Food for Thought for Spotting Law Practice Trends for 2014

shutterstock_161958017Tis the season for trend spotting! As the year winds down, predictions of hot practice areas and the future of law will cram the legal trade press and blogs.  In fact, Bob Denney has already released his always excellent annual “What’s Hot and What’s Not” over at
Attorney at Work; if you only have time for one trend piece, I commend Denney’s.

Though I’ll also release a trend paper later this month, here’s what I suggest if you want to trend spot. Instead of sitting down with a bunch of blog posts and data, call a few colleagues and book a week’s worth of lunch dates at area restaurants where you’ve never been — from casual to upscale.  The meetings offer an opportunity to network, but that’s just an ancillary benefit of my proposed exercise. Rather, the real value of visiting these establishments is to gain insight into next year’s trends.

More than any other analogous industry, I’ve found that the restaurant biz acts as an uncannily reliable barometer of where the proverbial puck will be next year. It’s true for several reasons, I think. For starters, virtually everyone — from consumers to business folk – eat out, and so restaurants offer insights that apply to a variety of law practices. In addition, the restaurant business, at its core, is a service industry, as is the legal profession.

I’ve written about restaurant trends as they pertain to law practice several times.  In 2011, I noted the hyper-local  restaurant trend and its relationship to a sustainable legal practice (since local lawyers with strong community ties are less likely to be replaced by Legal Zoom and online providers). Likewise, the trend at my local WholeFoods of identifying the source of each type of produce  suggests a growing consumer interest in transparency as well as a desire for a more personal relationship with providers. Even restaurant design and branding can yield clues; back in 2012, I wrote about the discernible rise in use of graphic design on restaurant menus  and described the relationship of graphics to law, as evidence by Nathan Burney’s Illustrated Guide to Law. This year, lo and behold, there are at least  two law schools focusing on design thinking and the legal profession.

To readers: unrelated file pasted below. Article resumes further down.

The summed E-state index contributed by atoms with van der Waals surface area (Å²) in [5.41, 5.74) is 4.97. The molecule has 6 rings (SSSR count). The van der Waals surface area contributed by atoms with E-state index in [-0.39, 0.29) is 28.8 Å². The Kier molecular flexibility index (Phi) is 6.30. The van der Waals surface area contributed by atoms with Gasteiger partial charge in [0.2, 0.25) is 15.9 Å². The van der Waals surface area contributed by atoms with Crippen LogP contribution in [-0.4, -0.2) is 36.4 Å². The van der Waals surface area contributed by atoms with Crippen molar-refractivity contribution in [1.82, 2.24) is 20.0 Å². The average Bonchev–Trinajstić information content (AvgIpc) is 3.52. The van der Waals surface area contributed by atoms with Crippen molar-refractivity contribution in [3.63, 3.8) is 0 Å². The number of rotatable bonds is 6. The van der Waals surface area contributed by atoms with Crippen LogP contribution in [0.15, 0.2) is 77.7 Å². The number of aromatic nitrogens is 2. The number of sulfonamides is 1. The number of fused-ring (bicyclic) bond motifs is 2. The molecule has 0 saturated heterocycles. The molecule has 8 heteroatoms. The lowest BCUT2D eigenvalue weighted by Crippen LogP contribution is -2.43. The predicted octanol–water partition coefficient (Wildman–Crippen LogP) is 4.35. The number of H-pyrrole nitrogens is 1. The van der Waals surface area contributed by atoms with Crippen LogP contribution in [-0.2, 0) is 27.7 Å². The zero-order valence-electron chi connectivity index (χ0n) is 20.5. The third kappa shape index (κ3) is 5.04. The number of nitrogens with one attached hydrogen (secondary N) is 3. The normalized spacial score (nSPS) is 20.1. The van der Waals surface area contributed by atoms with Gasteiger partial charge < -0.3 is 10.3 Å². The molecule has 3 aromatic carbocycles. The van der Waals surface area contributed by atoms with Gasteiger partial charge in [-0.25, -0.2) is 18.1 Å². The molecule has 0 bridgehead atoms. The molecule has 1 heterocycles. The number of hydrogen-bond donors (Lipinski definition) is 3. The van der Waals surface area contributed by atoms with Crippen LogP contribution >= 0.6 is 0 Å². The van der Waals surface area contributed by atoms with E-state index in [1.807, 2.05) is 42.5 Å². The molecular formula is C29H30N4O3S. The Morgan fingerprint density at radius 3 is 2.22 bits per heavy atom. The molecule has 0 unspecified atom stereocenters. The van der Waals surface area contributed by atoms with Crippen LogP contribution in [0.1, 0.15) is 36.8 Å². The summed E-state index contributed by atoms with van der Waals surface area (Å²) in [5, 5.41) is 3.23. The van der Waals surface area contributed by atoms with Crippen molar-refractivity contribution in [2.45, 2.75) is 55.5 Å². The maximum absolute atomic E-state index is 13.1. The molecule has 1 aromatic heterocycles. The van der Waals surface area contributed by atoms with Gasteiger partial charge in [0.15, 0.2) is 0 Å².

So what’s hot this year in the restaurant industry? According to the National Restaurant’s 2014 Report, locally sourced food remains hot, but sustainability, particularly sustainably grown seafood is also a customer demand. There’s also interest in farm and estate branded products, locally and on-site brewed alcohol and smaller portions for a smaller price.  On the tech side, restaurants are integrating tablet computers for ordering, allowing mobile payment options and focusing on marketing and loyalty programs through social media.

There’s a lot to unpack here for legal practice. First, even as consumers have access through the Internet to products all over the world, they still want local. There’s a pride that consumers place in the home team and a desire to support mom-and-pop business. So lawyers who focus on local business and immerse themselves in community matters (the young Fishtown Lawyers  are one great example) can find a market – and more importantly, a market that’s largely immune from more generic big box or online competition.

The interest in sustainability suggests two trends worth pursuing. First, to the extent that there’s consumer interest in sustainability, firms might consider becoming more green by way of example. The ABA and EPA have a Green Power partnership and law firm climate challenge  that offers guidance on law firms that want to go green. But sustainability also opens up substantive practice areas – producers may need guidance on regulatory requirements related to sustainability as well as guidance on marketing under FTC Green Guidelines.

Likewise, the interest in branded products and local foods also drives substantive practice areas like farm law in matters such as compliance with regulations governing organic food, labeling, copyright, trademark and environmental issues that can impact sustainability.  [Side note: BTW, the definitive guide for farm law in New York is this misnamed Field Manual  (it’s really a tome) by small firm lawyers Cari Rincker  and Pat Dillon  I bought the book because many of my landowners impacted by pipelines are farmers and it is simply first-rate].

Technology and pricing trends in the restaurant industry can inform legal practice too. Lawyers who represent restaurants and the food industry could sponsor webinars or offer onsite seminars to restaurant owners on legal considerations governing social media use and development of social media policies, or use of mobile devices on the job (for restaurants that deliver or food trucks and vendors). But lawyers can also observe consumer reaction to use of iPads to order food – is it a seamless experience or frustrating? Do customers still enjoy interacting with waiters and if so, what personalities draw raves? Lots of lessons for customer service in your practice. As for the trend of smaller portions for lower price – that sounds a lot like unbundling! How flexible are restaurants in offering smaller portions – does it apply to all menu items or just some, and how are smaller portions priced? Lawyers can consider offering smaller portions – i.e., smaller scope of work – for lower fees as well.

But as I said at the outset, don’t take my word for it. Contact a group of colleagues for lunch or if that won’t work, then reserve a table for one at different restaurants for a week and observe the trends yourself. Even if you don’t come away with any insights, at least you’ll have a year end business deduction!

2014 photo courtesy of Shutterstock